Alcohol, of course, is loaded with calories.  When I counsel your teens about the dangers of alcohol I endeavor to emphasize that factor: it’ll make you gain weight, I tell them.  It’s far more effective to talk to young people in terms that are meaningful to their lives.  So chronic alchoholism and cirrhosis are simply irrelevant to a 16 year old.  But there’s a reason why they refer to a “beer belly” or “beer gut.”  I tell them that regular alchohol consumption will likely make them heavier and less competitive in their athletics and that the girls will find themselves in bigger jeans and bathing suit sizes.  That’s what registers.

So the best drinks are skim or low fat milk and water or club soda with lemon, lime, or other fruit added.  Maybe a glass of fruit juice for breakfast.

As to artificially sweetened soft drinks?  Not so good.  Studies now indicate that they likely increase the risk of diabetes by changing the “microbiota”–intestinal bacteria.  For you intrepid science geeks, check out the full article here.

One more tidbit: an excellent and simple method to assess your and your child’s risk of cardiovascular disease is waist/hip ratio.  Measure your waistline and divide by hip circumference.  Males should be no more than 0.9, females 0.8.

Send along questions or comments and thanks for following.

Cell Phone Radiation

When my wife first attempted to buy me a car phone, over 20 years ago, I was reluctant and resisted.  Why in the world do I need such a foolish luxury, I protested?  Now, of course, like most of us, I develop symptoms of acute anxiety if I have difficulty locating my essential iphone even for a second(“Oh, my Gd, what if I lose it?”)  And even some of our youngest children are quite adept at cellphone use.  it amazes me to see young toddlers in my office skillfully using their parents’ phones, interfacing with aps, utilzing educational videos and playing games.  And, of course, American teens mostly consider their phones as essential as the oxygen they breath, a part of their birthrite.  Their cellphone has been almost a bodily appendage for much of their lives.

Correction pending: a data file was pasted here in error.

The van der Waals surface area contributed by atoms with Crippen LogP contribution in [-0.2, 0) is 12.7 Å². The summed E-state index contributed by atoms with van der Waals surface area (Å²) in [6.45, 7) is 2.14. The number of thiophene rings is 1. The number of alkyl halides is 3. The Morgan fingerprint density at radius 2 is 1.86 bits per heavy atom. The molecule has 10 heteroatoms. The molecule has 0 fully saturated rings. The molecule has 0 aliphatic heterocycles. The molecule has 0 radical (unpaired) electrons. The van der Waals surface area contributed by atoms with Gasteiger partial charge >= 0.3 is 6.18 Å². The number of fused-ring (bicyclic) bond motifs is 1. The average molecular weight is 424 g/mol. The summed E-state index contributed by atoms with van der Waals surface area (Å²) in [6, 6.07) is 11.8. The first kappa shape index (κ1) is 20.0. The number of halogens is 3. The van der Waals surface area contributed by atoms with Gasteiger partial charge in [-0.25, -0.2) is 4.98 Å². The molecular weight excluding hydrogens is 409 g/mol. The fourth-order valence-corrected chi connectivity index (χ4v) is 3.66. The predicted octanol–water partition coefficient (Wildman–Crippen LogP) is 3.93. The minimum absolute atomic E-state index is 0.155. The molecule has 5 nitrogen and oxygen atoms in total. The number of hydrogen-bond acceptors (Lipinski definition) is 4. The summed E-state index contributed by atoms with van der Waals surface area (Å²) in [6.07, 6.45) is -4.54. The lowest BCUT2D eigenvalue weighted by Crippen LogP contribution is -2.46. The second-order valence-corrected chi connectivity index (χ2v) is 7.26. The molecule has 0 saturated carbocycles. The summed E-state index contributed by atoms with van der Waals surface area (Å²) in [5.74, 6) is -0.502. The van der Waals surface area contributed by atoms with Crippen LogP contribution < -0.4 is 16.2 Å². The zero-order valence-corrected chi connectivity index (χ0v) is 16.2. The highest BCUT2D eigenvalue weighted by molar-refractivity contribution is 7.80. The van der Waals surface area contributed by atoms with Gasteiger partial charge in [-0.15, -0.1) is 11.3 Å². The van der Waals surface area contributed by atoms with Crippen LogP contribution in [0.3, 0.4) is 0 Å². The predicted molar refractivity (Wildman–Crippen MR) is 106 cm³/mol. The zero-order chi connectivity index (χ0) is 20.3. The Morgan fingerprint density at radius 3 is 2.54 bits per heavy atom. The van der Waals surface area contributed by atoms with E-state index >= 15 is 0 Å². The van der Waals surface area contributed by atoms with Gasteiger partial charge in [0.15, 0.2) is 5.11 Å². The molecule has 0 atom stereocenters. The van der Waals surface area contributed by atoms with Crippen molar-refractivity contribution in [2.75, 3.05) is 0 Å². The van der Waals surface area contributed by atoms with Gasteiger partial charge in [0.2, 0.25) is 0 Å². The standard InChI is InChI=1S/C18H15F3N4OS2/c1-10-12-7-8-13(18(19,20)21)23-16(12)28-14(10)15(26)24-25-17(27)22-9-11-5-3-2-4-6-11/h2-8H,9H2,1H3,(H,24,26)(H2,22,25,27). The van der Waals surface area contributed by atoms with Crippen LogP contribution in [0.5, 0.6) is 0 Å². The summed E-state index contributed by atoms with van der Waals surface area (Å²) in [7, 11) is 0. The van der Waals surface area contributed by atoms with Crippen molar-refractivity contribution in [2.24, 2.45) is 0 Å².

There is a growing body of evidence that cellphone emitted radiation carries significant health risks to all humans and particularly children: problems including cancer, hearing deficits, autism, Parkinson’s, Alzheimer’s, insomnia, and infertility.  Reseachers have defined correlations with childhood cancer, damage to DNA, sperm death.  Respected international scientists have uncovered evidence of poor brain cell development in rats exposed to cell phone radiation.  I wish to stress that  none of this is yet comprehensive or definitive.  Nevertheless, it is certainly very disquieting.

There are many reasons why children should be at greater risk. Their brains are smaller and skulls are thinner; both of those factors mean radiation can penetrate deeper.  Juvenile brain tissue seems to absorb radiation about twice as much as older brains and bone marrow by almost 10x.

So what can be done?  First of all, in my opinion, there is almost no imaginable reason for a child to own her own cell phone before middle school at the earliest.  After 3 decades as a pediatrician to say nothing of raising 3 children of my own I simply cannot  see any way that a school age child’s lifestyle can evolve so independently of his parents’ to justify needing a private communication-information system/portal.

Some other suggestions:

  • Use head sets, speakers, or bluetooth wherever and whenever possible
  • Text instead of talk
  • Do not allow your child to keep the cell iin their room and particularly in bed under the pillow
  • Boys in particular should not keep cellphone in front pockets by their groin
  • Girls should not keep cellphone in bra by breast
  • Place wi-fi routers discretely as far away from main child play area and bedroom as feasible
  • Endeavor to keep cellphone 8″ from head or from pregnant woman’s abdomen.
  • Keep in mind that the handset releases radiation unless it is completely powered down and shut off.

Now, let’s be realistic here: cellphones and tablets aren’t going anywhere and its much more likely that they will only become more ubiquitous in our society.  But I think we can manage if we are cautious and keep some of the above in mind.

Send along questions and thanks for following.